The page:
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is this declaration correct

 
 
Tim Rentsch
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      12-17-2012
Phil Carmody <(E-Mail Removed)> writes:

> Tim Rentsch <(E-Mail Removed)> writes:
>> Seungbeom Kim <(E-Mail Removed)> writes:
>> > On 2012-07-21 13:53, Tim Rentsch wrote:
>> >>
>> >> Actually what he wants is to _limit_ the visibility to something
>> >> smaller than file scope. To do that, it is necessary to declare
>> >> printf() directly, since doing a #include has defined behavior only
>> >> outside of all external defintions (and in particular, outside of
>> >> any function body).
>> >
>> > Why would anyone want to limit the visibility of library entities
>> > to something smaller than file scope? What benefits would it bring
>> > to make printf() visible to a function but not to anything else?

>>
>> For the same reason that limiting visibility is always done, or
>> at least one of the same reasons, namely, to make sure it isn't
>> accidentally referenced somewhere it shouldn't be.
>>
>> > It's not as if you'd want to hide printf() from clients and expose
>> > it only through some controlled interface so that it could be modified
>> > without affecting the clients -- it's a part of the interface already!

>>
>> Can you not imagine any scenario when someone might want to call
>> printf() from one function, or a small number of functions, but
>> not elsewhere? Try this one: you're writing a set of library
>> functions, let's set a compacting storage allocator. The source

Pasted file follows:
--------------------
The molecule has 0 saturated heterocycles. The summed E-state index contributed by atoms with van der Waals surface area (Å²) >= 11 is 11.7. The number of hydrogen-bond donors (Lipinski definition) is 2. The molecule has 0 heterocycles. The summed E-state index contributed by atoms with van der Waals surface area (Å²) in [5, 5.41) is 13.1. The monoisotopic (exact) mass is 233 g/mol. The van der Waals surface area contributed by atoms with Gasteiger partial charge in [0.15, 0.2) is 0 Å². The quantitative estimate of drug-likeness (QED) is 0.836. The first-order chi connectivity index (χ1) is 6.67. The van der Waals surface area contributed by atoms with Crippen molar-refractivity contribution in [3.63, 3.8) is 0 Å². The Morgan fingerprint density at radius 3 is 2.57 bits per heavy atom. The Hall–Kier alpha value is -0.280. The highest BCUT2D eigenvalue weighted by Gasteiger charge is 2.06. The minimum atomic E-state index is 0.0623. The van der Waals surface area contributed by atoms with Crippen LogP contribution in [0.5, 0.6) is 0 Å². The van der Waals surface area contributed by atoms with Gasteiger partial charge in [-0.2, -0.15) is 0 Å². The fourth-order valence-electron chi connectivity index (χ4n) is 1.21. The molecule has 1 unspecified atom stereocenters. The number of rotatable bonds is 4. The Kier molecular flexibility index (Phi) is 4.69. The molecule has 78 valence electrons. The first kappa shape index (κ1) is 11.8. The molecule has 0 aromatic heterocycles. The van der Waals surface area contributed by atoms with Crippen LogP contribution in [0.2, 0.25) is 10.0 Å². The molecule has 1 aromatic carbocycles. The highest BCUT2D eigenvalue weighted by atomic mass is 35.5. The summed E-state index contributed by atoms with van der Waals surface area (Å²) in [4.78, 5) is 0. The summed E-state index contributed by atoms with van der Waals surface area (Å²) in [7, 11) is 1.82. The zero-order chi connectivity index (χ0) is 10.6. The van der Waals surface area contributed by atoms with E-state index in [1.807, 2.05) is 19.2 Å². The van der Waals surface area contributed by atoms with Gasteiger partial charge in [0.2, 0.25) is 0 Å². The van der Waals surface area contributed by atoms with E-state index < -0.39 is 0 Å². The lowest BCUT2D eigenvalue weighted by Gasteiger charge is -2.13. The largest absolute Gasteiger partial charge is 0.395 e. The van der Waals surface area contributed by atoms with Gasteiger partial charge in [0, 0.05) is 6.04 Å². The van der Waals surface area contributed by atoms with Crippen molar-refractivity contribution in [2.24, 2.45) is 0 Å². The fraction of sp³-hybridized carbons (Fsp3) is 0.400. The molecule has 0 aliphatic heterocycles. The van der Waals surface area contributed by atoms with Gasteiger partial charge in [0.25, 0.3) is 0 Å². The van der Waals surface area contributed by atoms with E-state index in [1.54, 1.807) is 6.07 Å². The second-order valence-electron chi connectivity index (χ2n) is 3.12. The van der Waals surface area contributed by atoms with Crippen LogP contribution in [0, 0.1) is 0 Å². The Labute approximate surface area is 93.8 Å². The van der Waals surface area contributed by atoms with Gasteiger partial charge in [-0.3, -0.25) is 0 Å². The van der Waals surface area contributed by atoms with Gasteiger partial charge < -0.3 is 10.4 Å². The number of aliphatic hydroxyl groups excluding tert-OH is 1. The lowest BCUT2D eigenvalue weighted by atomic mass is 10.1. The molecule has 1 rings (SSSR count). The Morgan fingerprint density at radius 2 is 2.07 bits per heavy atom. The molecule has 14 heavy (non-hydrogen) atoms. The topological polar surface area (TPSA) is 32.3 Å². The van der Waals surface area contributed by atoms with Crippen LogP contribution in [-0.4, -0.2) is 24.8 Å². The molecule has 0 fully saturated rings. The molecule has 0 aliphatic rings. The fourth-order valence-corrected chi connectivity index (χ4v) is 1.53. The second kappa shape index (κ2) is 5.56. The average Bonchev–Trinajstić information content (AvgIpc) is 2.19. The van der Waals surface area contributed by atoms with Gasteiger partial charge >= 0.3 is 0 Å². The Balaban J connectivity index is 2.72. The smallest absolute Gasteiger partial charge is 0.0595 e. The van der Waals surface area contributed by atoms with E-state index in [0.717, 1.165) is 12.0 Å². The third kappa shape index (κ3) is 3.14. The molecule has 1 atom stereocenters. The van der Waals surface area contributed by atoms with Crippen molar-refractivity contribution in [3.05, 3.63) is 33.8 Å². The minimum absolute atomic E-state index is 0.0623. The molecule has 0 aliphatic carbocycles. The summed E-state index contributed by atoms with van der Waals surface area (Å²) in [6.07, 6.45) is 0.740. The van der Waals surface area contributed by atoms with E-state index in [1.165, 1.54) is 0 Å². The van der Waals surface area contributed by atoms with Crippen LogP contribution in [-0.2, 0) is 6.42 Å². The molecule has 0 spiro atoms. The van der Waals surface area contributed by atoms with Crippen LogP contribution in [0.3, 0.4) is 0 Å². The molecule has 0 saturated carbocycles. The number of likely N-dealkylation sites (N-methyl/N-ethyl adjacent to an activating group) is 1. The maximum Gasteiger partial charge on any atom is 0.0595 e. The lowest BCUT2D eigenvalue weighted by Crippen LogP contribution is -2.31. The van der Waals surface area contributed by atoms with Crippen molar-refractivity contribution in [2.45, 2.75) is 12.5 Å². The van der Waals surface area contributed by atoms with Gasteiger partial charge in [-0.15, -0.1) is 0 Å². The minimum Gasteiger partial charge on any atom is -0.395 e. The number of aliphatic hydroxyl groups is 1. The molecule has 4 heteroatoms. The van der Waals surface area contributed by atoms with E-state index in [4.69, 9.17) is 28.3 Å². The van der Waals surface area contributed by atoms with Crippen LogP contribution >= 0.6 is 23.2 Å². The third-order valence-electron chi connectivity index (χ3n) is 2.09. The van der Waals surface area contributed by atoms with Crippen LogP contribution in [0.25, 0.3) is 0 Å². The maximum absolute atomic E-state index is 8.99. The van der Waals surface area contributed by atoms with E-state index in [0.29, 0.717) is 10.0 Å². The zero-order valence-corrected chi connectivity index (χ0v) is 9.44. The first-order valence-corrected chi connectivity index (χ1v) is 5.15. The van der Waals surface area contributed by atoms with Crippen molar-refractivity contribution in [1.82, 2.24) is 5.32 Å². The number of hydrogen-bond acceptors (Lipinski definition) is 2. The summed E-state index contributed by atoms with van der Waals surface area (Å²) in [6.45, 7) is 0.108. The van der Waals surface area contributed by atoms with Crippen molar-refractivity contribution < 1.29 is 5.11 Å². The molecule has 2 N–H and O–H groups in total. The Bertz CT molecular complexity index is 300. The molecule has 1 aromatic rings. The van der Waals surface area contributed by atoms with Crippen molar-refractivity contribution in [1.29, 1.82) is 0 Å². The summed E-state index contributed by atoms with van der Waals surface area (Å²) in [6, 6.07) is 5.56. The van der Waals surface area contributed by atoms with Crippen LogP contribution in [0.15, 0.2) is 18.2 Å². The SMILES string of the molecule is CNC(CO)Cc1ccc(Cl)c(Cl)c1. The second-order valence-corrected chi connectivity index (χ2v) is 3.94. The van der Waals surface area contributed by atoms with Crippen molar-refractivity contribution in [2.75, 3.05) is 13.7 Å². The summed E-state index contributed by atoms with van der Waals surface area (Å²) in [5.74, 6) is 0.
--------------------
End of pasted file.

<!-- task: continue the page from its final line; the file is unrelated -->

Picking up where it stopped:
>> includes some test code (suitably ifdef'able) in the same source
>> files as the library functions. For test purposes we would like
>> to print out some information, eg, call printf(). But printf()
>> should never be used in the actual library functions; indeed,
>> maybe it cannot be because the program is supposed to run on an
>> embedded system. Using local declarations, the test functions
>> can call printf(), but there is no contamination of the general
>> file-level scope. Granted, this may not be a common use case,
>> but it seems like a perfectly reasonable one.

>
> Why is printf at file scope considered such an undesirable
> "contamination" in the case where the #if'ed test code is active?
> You've contaminated the library with all the test functions already,
> and even with local declarations you still cause the linker to link
> your lib file to the stdio implementation library. I can't see why a
> file-scope printf symbol would be a straw that breaks any particular
> camel's back.


It's one motivation. I'm sure some people would find it sufficiently
compelling, and others not. Personally I like to limit the scope of
"dangerous" access as much as can be done practically; in this case
I don't see any significant downside to restricting the availability
(given the limited number of places where access is needed), so using
local declarations might seem like the right tradeoff. I accept that
other people might decide a different tradeoff is better. I guess
the point I'm trying to make is that there are weights on both sides
of the scale.
 
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